Baby Boomers no longer think weed is dangerous says study
A new study out of the New York University School of Medicine reveals that now, more than ever, Baby Boomers are less intimidated by marijuana.
Photo by Fadel Senna/AFP/Getty Images
A new study out of the New York University School of Medicine reveals that now, more than ever, Baby Boomers are less intimidated by marijuana. Born between early-50s to the mid-60s, they’re the generation that just missed Woodstock and the 60s counterculture movement, instead landing square in the War on Drugs.
The study sample was taken between 2006 to 2013. Each year, trends showed that more and more Boomers were warming up on weed, if not downright partaking. While older pot smokers aren’t some kind of mythical rarely seen creature, the study shows interesting broader trends. People between 50 and 64 had the highest amount of smokers, with numbers dropping off after that. In this age bracket, more men than women smoke, but marital status and level of education were not significant factors.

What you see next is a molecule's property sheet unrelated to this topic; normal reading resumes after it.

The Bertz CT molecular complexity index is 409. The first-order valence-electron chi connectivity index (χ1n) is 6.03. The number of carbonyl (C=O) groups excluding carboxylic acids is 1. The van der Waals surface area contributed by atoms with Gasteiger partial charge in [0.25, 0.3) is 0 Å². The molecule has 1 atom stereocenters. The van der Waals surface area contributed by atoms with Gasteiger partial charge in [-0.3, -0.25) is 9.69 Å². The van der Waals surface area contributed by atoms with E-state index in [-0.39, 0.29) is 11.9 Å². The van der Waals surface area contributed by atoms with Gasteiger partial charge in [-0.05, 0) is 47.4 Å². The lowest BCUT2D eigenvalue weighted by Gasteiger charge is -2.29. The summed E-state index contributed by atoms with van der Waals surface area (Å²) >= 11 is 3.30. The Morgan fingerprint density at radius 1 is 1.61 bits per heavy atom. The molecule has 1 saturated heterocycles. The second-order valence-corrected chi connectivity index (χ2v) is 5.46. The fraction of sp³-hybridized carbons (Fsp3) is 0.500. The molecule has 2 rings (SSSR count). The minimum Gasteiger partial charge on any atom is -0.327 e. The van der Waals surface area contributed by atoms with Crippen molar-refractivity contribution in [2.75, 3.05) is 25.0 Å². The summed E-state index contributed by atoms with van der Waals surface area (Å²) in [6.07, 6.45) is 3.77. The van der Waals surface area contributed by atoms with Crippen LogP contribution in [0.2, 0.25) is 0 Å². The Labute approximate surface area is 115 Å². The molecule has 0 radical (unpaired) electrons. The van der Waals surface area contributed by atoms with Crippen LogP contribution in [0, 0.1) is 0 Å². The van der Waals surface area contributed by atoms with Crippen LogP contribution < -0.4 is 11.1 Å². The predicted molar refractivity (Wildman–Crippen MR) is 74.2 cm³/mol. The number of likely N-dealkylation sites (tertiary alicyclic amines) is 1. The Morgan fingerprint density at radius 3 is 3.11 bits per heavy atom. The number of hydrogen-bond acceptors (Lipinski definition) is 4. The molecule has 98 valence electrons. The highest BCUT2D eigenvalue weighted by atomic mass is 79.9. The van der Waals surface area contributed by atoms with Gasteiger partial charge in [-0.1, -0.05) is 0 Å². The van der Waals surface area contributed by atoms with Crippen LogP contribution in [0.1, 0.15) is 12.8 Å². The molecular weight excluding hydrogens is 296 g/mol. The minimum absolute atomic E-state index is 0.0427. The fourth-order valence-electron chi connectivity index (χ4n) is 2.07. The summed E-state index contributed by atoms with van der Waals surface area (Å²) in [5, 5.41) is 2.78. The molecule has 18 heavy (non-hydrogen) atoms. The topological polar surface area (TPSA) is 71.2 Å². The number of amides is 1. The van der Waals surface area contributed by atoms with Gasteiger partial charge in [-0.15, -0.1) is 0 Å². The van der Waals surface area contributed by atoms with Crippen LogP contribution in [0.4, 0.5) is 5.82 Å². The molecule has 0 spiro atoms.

“They shouldn’t just assume that someone is not a drug user because they’re older,” said Joseph Palamar, an NYU professor and the co-author of the study.
Why this has been happening lately shouldn’t be any mystery. While it can’t be said of all drugs, Americans have been softening up on cannabis over the last two decades. It is being legalized across the country, and in pop culture is no longer quartered to Cheech and Chong affairs. We’re far enough from the 60s that pot isn’t just for ‘stoners.’ Even in the political spectrum, standing by cannabis is no longer the fringe kiss of death it once was, though plenty of high profile politicians still object to legalization.
This isn’t all great news, however. The study’s lead author, Benjamin Han, has concerns about weed becoming popular with an older population. The study confirmed that many were seeking out cannabis for help with muscle and joint problems or depression and anxiety. Han is worried that, because there are so few thorough studies into cannabis and its effects with other medications, that these aging users may accidentally discover negative effects. Prohibition also clamped down on potential medical studies of cannabis as well, and among the things we don’t know about the plant and its effects on us, we don’t know potential side-effects of mixed meds. This can especially become a problem for Boomers who seek to self-medicate in both the euphemistic use of the term and the actual one.
“While there may be benefits to using marijuana, such as chronic pain, there may be risks that we don’t know about,” said Han.